Introducing New Resource Tools for Grassland Protection and Restoration

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The Native Lands Advocacy Project (NLAP) is happy to announce two new resource tools for grassland and biodiversity protection and conservation: our storymap, Grasslands: The Land and the People that Call it Home, and our Conservation Reserve Program Dashboard! Together, these tools explore the history of one of the land’s most precious communities and opportunities for their continued restoration.

Grasslands Storymap

Before Europeans arrived in North America, grassland prairie ecosystems stretched from Illinois in the east to the Rocky Mountains in the west and from central Canada south into Texas. The exact area is difficult to determine due to discrepancies in what constitutes a grassland and thus is relatively unknown. However, estimates range from 550 million to approximately 1 billion total acres historically, making grasslands the most extensive and continuous ecosystem in North America.

Take a deep dive into the world of grasslands and learn more about:

  • Different characteristics of grasslands
  • Native care of grasslands historically and today
  • How grasslands serve and support our world from an ecological, economic, and climate perspective

Conservation Reserve Program (CRP) Data Dashboard

Hand-in-hand with our discussion of these rich land areas is our new Conservation Reserve Program (CRP) Dashboard that helps to preserve them!

The Conservation Reserve Program (CRP) is one of the nation’s most extensive private-lands conservation programs. First signed into law in 1985, the CRP guarantees enrolled farmers a yearly rental payment on their lands if farmers agree to “remove environmentally sensitive land from agricultural production and plant species that will improve environmental health and quality” (Farm Service Agency). The contract that solidifies this exchange for all lands enrolled in CRP is valid for about 10 to 15 years. According to the Farm Service Agency, the long-term goal of the CRP is to re-establish valuable land cover to help improve water quality, prevent soil erosion, and reduce habitat loss.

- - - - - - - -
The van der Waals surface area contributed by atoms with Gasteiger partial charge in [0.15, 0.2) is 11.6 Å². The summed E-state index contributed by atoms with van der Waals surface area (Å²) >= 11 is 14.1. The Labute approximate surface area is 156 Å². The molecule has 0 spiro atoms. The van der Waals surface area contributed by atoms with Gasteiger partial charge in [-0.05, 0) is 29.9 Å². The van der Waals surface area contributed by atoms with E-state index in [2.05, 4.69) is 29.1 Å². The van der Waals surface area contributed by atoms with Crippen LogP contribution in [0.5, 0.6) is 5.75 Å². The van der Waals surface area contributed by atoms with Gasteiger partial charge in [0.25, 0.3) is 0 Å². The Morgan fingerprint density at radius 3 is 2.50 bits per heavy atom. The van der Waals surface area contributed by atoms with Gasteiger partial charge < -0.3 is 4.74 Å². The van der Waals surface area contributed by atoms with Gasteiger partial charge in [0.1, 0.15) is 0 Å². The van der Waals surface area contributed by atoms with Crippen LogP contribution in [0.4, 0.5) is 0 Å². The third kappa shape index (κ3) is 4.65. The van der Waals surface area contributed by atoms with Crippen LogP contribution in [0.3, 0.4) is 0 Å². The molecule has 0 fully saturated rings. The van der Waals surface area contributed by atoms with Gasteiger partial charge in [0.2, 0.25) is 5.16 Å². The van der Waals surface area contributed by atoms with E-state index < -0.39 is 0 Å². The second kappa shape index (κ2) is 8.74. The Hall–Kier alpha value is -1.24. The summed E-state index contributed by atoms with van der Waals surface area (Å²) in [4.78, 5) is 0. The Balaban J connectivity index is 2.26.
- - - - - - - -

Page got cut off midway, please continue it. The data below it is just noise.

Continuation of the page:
For Native Nations and land caretakers, the CRP provides a potential avenue for generating income by continuing to do what they have been doing for generations: protecting and conserving the land and other non-human relatives. The CRP allows Native farmers to explore the potential economic benefits and growth for lands that serve their communities in ways unrelated to agricultural production.

Before drawing on such opportunities, Native communities deserve resource tools (like the CRP Dashboard) that provide the context needed to plan for enhanced land protection and economic development.

Screenshot of the CRP Dashboard Home Page

Here are the potential uses of this dashboard:

  • Provides an informational resource for tribes to get a baseline for CRP trends (in enrolled acres and average rent paid) in a given county
  • Provides visibility to the historical trends (and stability) of CRP in areas of interest

Let Us Know How We're Doing

What has been most helpful to you and your community from this blog post? Do you have suggestions as to how we can improve our content for next time?

We greatly value your feedback as NLAP builds these resources and narratives with Native Nations in mind.

Written by Raven McMullin

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